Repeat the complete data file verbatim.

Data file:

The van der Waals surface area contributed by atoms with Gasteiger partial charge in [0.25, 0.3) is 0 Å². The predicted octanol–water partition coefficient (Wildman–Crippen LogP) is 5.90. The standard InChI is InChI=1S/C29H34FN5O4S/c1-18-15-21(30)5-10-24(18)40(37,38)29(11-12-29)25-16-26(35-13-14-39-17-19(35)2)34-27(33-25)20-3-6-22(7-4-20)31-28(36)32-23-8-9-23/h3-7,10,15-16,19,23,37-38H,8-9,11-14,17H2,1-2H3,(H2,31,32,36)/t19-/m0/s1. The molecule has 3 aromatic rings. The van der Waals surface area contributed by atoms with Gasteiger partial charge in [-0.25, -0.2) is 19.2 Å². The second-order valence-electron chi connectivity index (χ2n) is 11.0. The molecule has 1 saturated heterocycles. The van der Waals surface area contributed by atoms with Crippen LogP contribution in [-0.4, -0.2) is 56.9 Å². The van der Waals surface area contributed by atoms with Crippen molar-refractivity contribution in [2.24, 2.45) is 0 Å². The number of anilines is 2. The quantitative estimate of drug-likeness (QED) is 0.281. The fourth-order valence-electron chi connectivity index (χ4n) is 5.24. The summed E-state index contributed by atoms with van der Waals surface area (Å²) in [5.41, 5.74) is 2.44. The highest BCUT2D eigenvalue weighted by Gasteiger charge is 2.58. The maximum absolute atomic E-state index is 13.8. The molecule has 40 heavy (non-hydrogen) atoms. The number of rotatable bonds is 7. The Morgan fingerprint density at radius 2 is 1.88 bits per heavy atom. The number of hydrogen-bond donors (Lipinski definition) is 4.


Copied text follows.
The van der Waals surface area contributed by atoms with Gasteiger partial charge in [0.25, 0.3) is 0 Å². The predicted octanol–water partition coefficient (Wildman–Crippen LogP) is 5.90. The standard InChI is InChI=1S/C29H34FN5O4S/c1-18-15-21(30)5-10-24(18)40(37,38)29(11-12-29)25-16-26(35-13-14-39-17-19(35)2)34-27(33-25)20-3-6-22(7-4-20)31-28(36)32-23-8-9-23/h3-7,10,15-16,19,23,37-38H,8-9,11-14,17H2,1-2H3,(H2,31,32,36)/t19-/m0/s1. The molecule has 3 aromatic rings. The van der Waals surface area contributed by atoms with Gasteiger partial charge in [-0.25, -0.2) is 19.2 Å². The second-order valence-electron chi connectivity index (χ2n) is 11.0. The molecule has 1 saturated heterocycles. The van der Waals surface area contributed by atoms with Crippen LogP contribution in [-0.4, -0.2) is 56.9 Å². The van der Waals surface area contributed by atoms with Crippen molar-refractivity contribution in [2.24, 2.45) is 0 Å². The number of anilines is 2. The quantitative estimate of drug-likeness (QED) is 0.281. The fourth-order valence-electron chi connectivity index (χ4n) is 5.24. The summed E-state index contributed by atoms with van der Waals surface area (Å²) in [5.41, 5.74) is 2.44. The highest BCUT2D eigenvalue weighted by Gasteiger charge is 2.58. The maximum absolute atomic E-state index is 13.8. The molecule has 40 heavy (non-hydrogen) atoms. The number of rotatable bonds is 7. The Morgan fingerprint density at radius 2 is 1.88 bits per heavy atom. The number of hydrogen-bond donors (Lipinski definition) is 4.